Every once in a while, someone is awesome enough to tell me that they enjoy my blog. Thank you for reading, and for letting me know. That means a whole lot.
I don’t expect to hear only praise, but I will offer some gentle pushback to the critiques:
1. If you feel my expectations for the neurotypical public are too high, I find that very interesting. Ask yourself why you hope that autism families will continue to power on without you, or institutions, having to do any significant transformation. Or how that is even possible. With complex conditions like autism, it takes vigorous assent to pan-societal karma yoga.
2. You must learn to take direction from people who are living it. This is not about your need to feel good.
3. Not actively discriminating is not enough. Comparing us to other autism families isn’t great either.
4. I often have this sense of us being the ball in a game of “Pass the Buck.” People always assuming someone else, or some other organization, will serve us better. Being told that some group an hour away has what we are looking for. To this, I say a resounding NO. This refusal to open up existing spaces is what will blight our children’s prospects faster than anything.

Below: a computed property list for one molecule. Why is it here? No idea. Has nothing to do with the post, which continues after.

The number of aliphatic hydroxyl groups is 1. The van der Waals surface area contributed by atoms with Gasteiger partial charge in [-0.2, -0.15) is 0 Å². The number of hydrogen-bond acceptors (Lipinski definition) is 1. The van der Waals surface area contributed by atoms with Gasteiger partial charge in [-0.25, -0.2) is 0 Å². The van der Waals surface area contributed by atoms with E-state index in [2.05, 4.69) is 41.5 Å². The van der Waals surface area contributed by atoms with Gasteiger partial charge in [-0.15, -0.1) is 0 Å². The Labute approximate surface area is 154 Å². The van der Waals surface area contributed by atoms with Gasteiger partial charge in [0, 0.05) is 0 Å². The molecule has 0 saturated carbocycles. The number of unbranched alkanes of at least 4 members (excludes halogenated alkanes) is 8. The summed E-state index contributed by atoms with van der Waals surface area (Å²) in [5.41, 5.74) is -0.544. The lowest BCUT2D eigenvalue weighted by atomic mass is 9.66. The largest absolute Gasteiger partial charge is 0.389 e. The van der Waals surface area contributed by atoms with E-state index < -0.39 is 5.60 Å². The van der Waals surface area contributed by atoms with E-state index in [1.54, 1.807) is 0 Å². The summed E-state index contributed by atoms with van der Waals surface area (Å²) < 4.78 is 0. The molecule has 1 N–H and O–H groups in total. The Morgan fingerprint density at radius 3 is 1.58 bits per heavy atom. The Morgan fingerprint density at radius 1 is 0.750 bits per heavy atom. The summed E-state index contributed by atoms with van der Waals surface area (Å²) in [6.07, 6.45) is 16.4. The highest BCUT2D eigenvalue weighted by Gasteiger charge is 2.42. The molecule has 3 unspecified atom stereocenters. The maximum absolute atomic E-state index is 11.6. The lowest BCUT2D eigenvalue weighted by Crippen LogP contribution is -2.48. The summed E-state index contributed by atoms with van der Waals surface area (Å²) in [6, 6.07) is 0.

5. Fake inclusion is just as bad as no inclusion. This is why taking direction from trained folks is critical.
6. If you think that even passively limiting access to participation in public life does not affect all spheres of our kids’ lives, then your double standards need to be torn down. You know very well that your own kids thrive on access to good teachers, positive mentoring, peer modeling, the warmth of social ties, the gift of shared passions, the delight of skill acquisition, and the knowledge that who they are is good enough. You know how hard you work to give them entry to spaces where all those things are possible.
Sit with why you think your kids deserve the moon, but special needs kids trying to have even a sliver of that garners so much indifference/apprehension that your own kids’ needs will be compromised/outright refusal.
Thank you for reading. I gently urge you not to engage in whataboutism after reading my words.